- Executives should have accounts officially set up in their name but never used for personal communication; these accounts will be designed for the public and monitored and maintained by the PA and security staff.
- For personal use, executives should set up an account with a completely different name.
- The spouse of the executive should maintain one account for social activities and a separate one under a different name for personal use.
- Teenage family members are sometimes more difficult to impress with social media security concerns, but efforts should be taken to train the young person in social media best practices. Their social media activity needs to be reviewed, and security professionals need to show teenagers how they can be tracked and/or extorted, kidnapped, threatened and tracked. Young family members’ accounts should be regularly monitored and checked.
- Senior executives, senior politicians, decision-makers or influencers must claim their digital persona and own it completely in all forms, control it and lock it down so no one else can get it. You can accomplish this by:
- Take your name and all its variants and set up Gmail, Yahoo and Outlook accounts in fact, every known account possible and use a random automatically generated password for each of them. Also make sure they are linked to another account and routinely checked for anything going through them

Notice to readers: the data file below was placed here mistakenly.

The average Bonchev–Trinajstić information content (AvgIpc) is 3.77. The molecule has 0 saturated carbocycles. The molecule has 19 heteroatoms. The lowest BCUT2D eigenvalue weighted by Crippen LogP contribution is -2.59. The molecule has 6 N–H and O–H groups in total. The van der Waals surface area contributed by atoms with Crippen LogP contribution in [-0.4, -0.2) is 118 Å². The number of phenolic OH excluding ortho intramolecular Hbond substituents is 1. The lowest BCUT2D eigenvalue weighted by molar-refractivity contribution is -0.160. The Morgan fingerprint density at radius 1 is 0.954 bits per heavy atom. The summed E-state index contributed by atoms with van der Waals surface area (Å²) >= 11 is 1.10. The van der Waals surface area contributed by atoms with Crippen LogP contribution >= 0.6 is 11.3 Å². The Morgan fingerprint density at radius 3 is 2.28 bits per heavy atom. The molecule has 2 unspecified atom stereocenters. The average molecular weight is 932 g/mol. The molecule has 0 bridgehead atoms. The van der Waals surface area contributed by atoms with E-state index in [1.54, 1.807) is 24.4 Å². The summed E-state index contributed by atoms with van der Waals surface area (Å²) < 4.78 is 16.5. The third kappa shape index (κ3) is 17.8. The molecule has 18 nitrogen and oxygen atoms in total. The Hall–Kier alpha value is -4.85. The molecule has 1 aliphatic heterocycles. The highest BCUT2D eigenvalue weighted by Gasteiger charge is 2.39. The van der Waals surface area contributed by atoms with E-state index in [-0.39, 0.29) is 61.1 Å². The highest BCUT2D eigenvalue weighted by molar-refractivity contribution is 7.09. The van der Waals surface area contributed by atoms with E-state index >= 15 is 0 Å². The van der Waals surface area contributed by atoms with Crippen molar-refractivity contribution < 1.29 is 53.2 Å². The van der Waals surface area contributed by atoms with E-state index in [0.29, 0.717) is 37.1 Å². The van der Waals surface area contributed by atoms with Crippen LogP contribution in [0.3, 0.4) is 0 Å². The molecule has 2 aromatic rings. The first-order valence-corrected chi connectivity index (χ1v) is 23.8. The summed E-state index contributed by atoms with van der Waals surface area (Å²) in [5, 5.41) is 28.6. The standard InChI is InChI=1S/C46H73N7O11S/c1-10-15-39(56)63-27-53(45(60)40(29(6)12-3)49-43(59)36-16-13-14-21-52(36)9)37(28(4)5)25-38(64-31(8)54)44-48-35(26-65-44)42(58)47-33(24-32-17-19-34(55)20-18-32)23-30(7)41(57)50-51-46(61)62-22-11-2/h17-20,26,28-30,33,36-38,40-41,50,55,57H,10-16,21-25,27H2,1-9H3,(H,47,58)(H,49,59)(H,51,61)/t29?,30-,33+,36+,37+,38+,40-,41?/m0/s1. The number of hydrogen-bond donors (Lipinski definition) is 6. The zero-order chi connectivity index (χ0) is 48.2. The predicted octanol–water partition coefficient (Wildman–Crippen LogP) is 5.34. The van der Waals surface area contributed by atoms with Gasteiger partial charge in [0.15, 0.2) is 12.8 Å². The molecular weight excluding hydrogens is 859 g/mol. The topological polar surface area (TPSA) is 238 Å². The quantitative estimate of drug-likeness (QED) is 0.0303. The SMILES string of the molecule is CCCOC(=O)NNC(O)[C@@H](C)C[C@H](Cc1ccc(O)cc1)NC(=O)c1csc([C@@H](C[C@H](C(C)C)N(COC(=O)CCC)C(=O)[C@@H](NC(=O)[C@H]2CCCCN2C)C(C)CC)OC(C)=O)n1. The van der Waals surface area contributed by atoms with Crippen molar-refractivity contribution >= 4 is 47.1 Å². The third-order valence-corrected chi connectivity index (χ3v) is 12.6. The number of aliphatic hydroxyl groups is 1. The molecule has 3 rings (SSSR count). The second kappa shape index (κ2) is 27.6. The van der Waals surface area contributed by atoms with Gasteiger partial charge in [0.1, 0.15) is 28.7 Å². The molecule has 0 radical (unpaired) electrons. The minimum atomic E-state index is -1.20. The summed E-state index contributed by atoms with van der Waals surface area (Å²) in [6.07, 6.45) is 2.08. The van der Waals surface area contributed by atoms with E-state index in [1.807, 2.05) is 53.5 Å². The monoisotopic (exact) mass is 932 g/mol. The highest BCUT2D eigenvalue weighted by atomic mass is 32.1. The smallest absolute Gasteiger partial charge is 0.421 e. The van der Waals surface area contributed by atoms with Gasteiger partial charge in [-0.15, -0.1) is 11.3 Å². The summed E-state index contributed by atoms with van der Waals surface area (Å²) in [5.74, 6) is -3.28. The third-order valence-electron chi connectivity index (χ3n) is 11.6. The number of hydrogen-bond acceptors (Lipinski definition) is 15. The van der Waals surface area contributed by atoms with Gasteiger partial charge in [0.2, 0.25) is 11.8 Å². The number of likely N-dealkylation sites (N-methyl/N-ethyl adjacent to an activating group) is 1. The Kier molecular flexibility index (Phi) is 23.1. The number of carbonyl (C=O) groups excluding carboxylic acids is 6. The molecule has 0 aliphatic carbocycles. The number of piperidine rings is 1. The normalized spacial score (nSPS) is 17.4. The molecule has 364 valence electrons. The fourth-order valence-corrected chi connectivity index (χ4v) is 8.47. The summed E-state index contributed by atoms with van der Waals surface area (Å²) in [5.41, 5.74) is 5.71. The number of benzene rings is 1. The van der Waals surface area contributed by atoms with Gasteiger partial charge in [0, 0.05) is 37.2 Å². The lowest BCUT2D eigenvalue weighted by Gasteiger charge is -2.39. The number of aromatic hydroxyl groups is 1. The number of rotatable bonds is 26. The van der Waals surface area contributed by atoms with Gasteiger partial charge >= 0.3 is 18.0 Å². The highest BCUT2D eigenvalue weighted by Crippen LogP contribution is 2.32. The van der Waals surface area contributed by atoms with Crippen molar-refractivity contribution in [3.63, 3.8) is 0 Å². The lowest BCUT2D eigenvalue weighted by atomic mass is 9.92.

- Do the same for domain names. Spend the money to buy your name and lock it down
- Routinely check LinkedIn, Facebook, Twitter wherever people could pretend to be you and take these accounts down, making it clear that you do this regularly.
- Build in “canary” data into your account, e.g., a friend or connection who in reality is you data that criminals cannot resist, but that if someone were to impersonate you, you would get the email
Who is responsible for protecting an executive against personal cyber threats?
These digital protective measures are just as valuable as physical protection measures, but an important question is, “Who is going to run all this?” The executive? No. The PA? No again. Both are too busy with daily activities to devote the time and energy to set up, track and monitor all the necessary accounts and activity.
When engaging a partner to provide executive protection, companies and executives should ensure they choose a security vendor who is experienced at combining digital protection with a rigorous threat management process. These experts will be able to
- help to evaluate who attackers might be that want to do you harm, from individuals to groups, and
- look at not only physical protection but also your electronic, social and digital protection.
By taking a digital approach and running it through the lens of existing physical and threat management experience, security teams and their executives can feel more confident that they have truly covered all the bases of executive protection.
To talk to someone at Kroll regarding your executive protection needs, please contact us.